Restoring a Stanley #10 – Part 2

Since I now have a functioning vise I decided to finish up the #10 (and then use it to adjust the tenons on my workbench). A week or two ago I finished up the handle repair following the method on RexMill.com and the epoxy worked great.  Unfortunately I missed that the fog had rolled in while I was spraying shellac so the handles ended up with a milky finish but it will be good enough for a working tool.

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Then I put the plan body into the vise and took a look at the plane mouth which had been badly mangled, likely in an effort to repair a chip.  I used my combination square and scratched a straight line across the front of the mouth.  A few passes with the file created a fairly straight mouth, though it could be a bit cleaner.

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I flattened the bottom with some 60 grit paper and a diamond stone and then put it all back together.  I swapped out the bent threaded rod for the rear tote with one from my part bin and stole the rear tote screw from an unused #5.  It worked pretty well on some of my workbench tenons but it still needs to tuning and adjusting.  Specifically the sides need to be squared with the bottom and the chip breaker needs to be made the same width as the blade.

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A “boring” weekend in the shop

I got some shop time on Sunday and spent most of it angering out the waste from the bench top’s through mortices.  I also finished chopping out the space for my end vise which just needs some minor adjustments. 

I am getting better at making a square hole and I marked the mortice center line on both sides of the bench to see how close the spur came to its mark. Every hole came close and the last few were just about dead on.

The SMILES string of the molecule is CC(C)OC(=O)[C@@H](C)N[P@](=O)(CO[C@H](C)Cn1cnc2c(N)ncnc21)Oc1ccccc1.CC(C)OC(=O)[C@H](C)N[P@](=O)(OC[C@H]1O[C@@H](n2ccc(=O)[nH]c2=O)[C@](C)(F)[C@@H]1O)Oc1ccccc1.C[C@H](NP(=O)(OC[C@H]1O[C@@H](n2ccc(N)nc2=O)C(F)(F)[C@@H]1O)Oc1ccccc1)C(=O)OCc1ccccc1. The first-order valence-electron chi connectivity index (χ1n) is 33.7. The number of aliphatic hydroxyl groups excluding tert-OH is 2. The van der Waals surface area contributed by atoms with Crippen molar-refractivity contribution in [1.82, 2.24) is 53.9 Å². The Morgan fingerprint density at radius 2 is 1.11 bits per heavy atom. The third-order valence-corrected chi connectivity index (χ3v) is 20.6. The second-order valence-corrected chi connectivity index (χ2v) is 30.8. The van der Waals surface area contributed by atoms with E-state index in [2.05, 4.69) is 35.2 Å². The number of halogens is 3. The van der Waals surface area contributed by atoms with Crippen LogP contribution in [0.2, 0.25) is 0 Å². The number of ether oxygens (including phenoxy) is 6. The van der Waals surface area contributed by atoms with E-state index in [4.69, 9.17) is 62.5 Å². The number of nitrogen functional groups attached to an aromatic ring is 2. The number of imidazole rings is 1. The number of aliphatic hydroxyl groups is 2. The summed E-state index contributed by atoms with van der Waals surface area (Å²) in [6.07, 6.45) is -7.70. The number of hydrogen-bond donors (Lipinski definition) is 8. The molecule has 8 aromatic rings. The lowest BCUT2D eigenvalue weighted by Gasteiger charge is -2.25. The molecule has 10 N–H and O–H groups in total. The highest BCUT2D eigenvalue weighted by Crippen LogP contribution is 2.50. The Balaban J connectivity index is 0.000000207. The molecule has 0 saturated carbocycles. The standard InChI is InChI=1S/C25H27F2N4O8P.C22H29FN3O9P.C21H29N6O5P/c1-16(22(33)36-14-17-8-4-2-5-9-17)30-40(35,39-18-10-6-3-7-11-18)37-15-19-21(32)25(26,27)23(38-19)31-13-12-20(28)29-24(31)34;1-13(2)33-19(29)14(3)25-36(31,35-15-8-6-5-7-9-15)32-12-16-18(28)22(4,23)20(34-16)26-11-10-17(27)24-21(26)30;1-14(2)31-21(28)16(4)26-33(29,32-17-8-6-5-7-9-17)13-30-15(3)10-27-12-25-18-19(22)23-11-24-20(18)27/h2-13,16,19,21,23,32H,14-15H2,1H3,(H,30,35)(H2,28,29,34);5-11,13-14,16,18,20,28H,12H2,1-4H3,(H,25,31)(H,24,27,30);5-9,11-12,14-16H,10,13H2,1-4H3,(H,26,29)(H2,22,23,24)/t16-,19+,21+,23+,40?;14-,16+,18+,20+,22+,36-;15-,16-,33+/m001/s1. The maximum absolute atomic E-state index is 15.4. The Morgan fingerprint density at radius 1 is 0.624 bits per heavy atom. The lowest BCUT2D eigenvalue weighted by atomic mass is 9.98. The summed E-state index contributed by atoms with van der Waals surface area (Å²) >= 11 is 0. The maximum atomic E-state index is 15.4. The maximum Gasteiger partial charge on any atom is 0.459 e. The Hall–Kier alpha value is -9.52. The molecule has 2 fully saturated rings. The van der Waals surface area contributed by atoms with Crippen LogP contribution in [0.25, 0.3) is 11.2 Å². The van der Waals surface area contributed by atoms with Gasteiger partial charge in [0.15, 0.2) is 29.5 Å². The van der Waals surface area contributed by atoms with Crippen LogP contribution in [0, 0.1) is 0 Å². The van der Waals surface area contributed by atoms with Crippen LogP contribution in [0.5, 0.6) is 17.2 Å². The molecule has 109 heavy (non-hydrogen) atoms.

It was a hot and muggy weekend (by SF standards) and I should have known better but when I sprayed a coat of shellac on the handles of my #10 they ended up with a milky white color to them.  Hopefully this will go away as it driers so I can avoid sanding it off.

I had also hoped to get the groove for the sliding deadman cut but that will have to wait until next weekend (I’m in D.C. all week for work).

Restoring a Stanley #10 – Part 1

Here is my Stanley #10 which was part of the batch of tool I purchased from a collector early last year (the same one I bought Big Bertha from). He sold it to me as a discounted price due to its poor condition: it was covered in rust, the tote was broken, and the mouth had obviously been chipped and badly refiled. I did not have time to deal with most of the issues when I purchased it but did nuke the rust on the blade, chip breaker, and cap-leaver. I’m apparently bad at before pictures so here is the plane as it looked on Friday:

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Most of the Japaning was missing or loose and there was rust all over the plane body. Since I already had the electrolysis gear out for the vise the frog and the body went into the bath for a long soak. 6 hours later I hit them with a brass brush and then back into the bath for several more hours (I’m not sure if my sacrificial iron is getting used up or if it’s because I am using Washing Soda instead of my usual baking soda but the rust removal went much slower this weekend).  After the last soak I used a “between finishes” sanding pad to remove the black residue left on the parts and placed them into a 225 degree oven for 10 minutes, letting them cool inside the oven; this fully dries out the parts in preparation for painting. Once the parts had cooled down there was a fair amount of flash rust that I removed with a wire brush mounted to a Dremmel Multi-tool (I don’t have a bench grinder yet).

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For applying the new finish, I followed Rex Mill’s plan using engine paint with the addition of petroleum jelly on the areas where paint is not needed, as recommended by Bob Jones.

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Before                                After Flash Rust Removal                                 After Painting

Tonight I will wipe/scrape/sand off the excess paint and access the straightness of the plane mouth.